Orvis Clearwater Fly Line Review

Typically when I write a review, I am doing so to promote a product that I have benefitted from. These items are ones that I have been pleased with, and am spreading the word about to hopefully help fellow anglers. In this case, however, I am writing to dissuade others from purchasing a product I have had a poor experience with.

First, let me get things straight by mentioning that this is in no way an attack on the Orvis Company. I have used their tackle many times and have rarely been disappointed with the results. Orvis also does an incredible job educating anglers of all experience levels, giving back to the community, donating to conservation organizations, and providing outstanding customer service. In years past, they were chastised for only providing gear for the wealthy, stereotypical fly fishers. Today, they make quality lines of items that come with a much lower price tag, providing anglers like myself who don’t have the money to spend on higher-end items a way to enjoy the sport.

The most notable of these lower-end lines is the Clearwater series, which offers exceptional quality for a low price. My euro nymphing rod, the Clearwater 10′ three-weight, has performed better than I could have ever imagined. The tip is supple and sensitive, and it has endured a fury of jamming into walls and doorways that should have broken it a while ago.

Unfortunately, the quality of Clearwater products isn’t universal. I am not nearly as pleased with my floating, weight-forward, five-weight Clearwater fly line. In many aspects, the line isn’t terrible; it shoots alright, is highly visible, and loads my rod well when making even short casts. What I am unhappy with, however, is its floatability and durability.

Orvis Clearwater fly line. Photo credit: CrossCurrents Fly Shop

The reason I began looking for a new fly line this spring was to replace the three-year-old line that came with my five-weight originally. The line had done its job for a while, but was starting to sink, even when using dry flies or large foam indicators. I planned to purchase a high-quality line to put on my most frequently used rod, but I had to restrain myself as I knew I was saving for my Maine lifetime fishing license. Instead, I opted to get the much more budget-friendly Clearwater line. Besides, I’d had good experiences with Clearwater items in the past.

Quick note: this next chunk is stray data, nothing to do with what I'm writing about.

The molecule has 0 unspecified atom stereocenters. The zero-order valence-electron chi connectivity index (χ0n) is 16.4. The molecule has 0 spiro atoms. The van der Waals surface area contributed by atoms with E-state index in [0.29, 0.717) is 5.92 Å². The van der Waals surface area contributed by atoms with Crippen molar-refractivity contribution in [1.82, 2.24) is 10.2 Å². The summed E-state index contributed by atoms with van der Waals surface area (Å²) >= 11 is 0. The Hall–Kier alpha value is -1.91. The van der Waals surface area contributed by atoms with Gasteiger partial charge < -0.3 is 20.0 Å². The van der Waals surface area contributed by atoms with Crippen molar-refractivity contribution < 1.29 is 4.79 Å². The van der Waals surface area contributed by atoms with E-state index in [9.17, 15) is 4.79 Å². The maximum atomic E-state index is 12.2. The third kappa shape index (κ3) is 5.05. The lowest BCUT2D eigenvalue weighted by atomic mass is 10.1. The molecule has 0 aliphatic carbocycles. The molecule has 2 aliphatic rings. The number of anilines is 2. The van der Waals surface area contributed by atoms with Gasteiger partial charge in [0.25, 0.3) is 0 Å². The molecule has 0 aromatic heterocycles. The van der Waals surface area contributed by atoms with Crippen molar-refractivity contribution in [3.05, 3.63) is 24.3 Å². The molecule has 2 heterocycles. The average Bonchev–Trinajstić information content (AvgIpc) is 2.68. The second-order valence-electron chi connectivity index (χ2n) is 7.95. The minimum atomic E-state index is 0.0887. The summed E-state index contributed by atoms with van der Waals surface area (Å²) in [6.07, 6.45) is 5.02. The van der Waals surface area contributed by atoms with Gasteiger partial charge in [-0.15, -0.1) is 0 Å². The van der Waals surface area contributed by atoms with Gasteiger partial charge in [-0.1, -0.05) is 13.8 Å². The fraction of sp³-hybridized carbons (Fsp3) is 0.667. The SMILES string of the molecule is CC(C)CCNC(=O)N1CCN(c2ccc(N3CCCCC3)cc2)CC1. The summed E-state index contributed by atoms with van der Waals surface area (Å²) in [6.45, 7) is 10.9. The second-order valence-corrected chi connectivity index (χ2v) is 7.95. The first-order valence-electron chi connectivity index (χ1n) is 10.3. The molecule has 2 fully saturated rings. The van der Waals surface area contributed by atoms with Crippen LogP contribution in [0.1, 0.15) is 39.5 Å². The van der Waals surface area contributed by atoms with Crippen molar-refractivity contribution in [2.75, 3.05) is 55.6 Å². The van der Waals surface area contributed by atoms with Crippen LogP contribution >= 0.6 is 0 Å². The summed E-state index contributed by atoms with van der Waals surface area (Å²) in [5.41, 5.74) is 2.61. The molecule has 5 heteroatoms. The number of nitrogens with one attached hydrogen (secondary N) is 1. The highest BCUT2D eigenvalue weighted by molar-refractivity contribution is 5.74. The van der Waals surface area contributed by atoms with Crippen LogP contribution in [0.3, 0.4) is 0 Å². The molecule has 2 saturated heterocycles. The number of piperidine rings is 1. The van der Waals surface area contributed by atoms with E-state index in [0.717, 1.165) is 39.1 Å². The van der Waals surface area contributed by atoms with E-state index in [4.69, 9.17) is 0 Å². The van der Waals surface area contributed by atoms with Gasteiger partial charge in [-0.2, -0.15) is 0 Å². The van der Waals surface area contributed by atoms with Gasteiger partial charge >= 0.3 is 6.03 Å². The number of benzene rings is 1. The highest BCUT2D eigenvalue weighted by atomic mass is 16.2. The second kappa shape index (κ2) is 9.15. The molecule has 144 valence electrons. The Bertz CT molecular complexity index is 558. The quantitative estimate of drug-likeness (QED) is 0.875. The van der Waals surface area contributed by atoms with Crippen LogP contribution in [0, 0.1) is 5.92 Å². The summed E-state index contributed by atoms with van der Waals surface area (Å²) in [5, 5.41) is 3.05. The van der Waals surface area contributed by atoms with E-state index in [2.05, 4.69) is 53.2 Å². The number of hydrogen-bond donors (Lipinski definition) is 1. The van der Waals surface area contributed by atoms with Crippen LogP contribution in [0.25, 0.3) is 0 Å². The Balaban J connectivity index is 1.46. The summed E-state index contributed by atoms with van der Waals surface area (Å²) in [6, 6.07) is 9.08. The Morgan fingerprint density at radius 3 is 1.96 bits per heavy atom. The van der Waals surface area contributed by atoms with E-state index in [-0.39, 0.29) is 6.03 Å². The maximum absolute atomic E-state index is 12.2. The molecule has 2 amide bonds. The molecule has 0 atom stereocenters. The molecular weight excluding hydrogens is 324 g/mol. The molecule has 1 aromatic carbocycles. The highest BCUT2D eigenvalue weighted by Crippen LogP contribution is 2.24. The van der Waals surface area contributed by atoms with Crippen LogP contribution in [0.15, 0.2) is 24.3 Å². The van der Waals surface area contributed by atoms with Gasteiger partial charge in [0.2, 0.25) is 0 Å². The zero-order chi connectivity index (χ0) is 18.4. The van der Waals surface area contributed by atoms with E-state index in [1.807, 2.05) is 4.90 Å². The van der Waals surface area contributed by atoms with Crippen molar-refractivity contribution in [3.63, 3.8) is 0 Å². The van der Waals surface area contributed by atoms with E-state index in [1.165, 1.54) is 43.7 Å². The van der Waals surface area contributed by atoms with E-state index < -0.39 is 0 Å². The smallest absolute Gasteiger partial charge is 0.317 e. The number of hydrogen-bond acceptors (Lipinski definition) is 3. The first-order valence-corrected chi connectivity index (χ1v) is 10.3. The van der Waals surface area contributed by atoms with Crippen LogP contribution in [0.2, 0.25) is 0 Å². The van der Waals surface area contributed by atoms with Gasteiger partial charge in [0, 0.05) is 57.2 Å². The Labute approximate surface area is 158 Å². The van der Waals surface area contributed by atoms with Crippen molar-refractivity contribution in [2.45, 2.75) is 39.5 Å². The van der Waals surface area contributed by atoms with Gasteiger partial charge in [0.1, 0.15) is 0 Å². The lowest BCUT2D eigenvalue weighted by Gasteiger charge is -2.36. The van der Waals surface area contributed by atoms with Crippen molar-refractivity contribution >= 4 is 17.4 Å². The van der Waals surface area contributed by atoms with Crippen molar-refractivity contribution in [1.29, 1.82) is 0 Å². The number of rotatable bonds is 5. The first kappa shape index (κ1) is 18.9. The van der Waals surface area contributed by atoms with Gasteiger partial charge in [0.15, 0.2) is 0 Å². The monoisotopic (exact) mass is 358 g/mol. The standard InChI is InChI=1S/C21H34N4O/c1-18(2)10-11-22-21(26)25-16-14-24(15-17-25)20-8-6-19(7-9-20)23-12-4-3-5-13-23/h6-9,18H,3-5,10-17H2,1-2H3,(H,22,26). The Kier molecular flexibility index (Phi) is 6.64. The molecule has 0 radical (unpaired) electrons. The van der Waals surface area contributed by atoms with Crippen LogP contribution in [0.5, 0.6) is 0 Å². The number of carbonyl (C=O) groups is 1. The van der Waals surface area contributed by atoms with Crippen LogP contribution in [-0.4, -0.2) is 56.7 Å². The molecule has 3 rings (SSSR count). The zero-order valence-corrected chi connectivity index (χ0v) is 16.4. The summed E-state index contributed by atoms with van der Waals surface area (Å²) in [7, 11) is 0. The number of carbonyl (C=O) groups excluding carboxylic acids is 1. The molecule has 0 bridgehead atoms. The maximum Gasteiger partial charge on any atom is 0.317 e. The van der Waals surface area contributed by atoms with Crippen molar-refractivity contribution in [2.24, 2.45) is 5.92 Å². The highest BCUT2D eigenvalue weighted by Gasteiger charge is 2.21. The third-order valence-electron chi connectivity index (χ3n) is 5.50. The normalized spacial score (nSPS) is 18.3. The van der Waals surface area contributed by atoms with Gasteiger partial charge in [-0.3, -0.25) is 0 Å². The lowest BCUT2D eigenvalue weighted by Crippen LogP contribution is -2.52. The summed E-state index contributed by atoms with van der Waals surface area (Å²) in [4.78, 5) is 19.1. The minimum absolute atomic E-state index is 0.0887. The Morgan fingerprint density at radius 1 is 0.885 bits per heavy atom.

Right out of the package, the line sank. At first I tried to ignore it, claiming the riffles were pulling it under. After a while, though, I started to get disappointed. Even after thoroughly washing the line a couple times, it still was dipping beneath the water’s surface. This really screwed up my presentations, from drifting a microscopic midge dry to pulling oversized stonefly nymphs under a bobber. It wasn’t as much of an issue with streamers, although it was sometimes difficult to tell when I got a strike on the swing.

The poor floatability of the line was a surprise. One of the reasons I purchased this line was because I had read that there was a water-wicking technology built in that supposedly helped it stay on top of the water better. Whether this was a gimmick, or the line I received was flawed, I do not know.

The other issue I have with the line is the durability. Never in my three years of using my incredibly cheap fly line had I noticed so much as a nick along its entirety. Now, I’m finding cuts and scratches here and there, leading me to believe the line will only continue to sink faster. And it’s not like I’m stripping this across razor-sharp ice or rocks; even with regular use in places with sandy and muddy bottoms, this line is becoming damaged. It’s possible that because the line is sinking, it is finding rocks and sticks beneath the surface to get caught on.

At the end connected to the leader, the line is also having some endurance problems. I’ve found that the loop-to-loop connection has dug into the fly line loop, nearly cutting right to the monofilament core. Even when using leaders with heavy butt ends-say 30-pound-test, the leader still cuts through the fly line more than I would like.

With all this said, I do want to point out that the line I received could just be an anomaly. The reviews online are all positive, so don’t let my two cents keep you from purchasing it if you really believe you may have a different experience. It’s possible, however, that the reviewers didn’t actually use the line, but rather just test casted it on a lawn.

In the future, I plan on trying some higher quality lines, and when I do, I’ll let you know my opinion.

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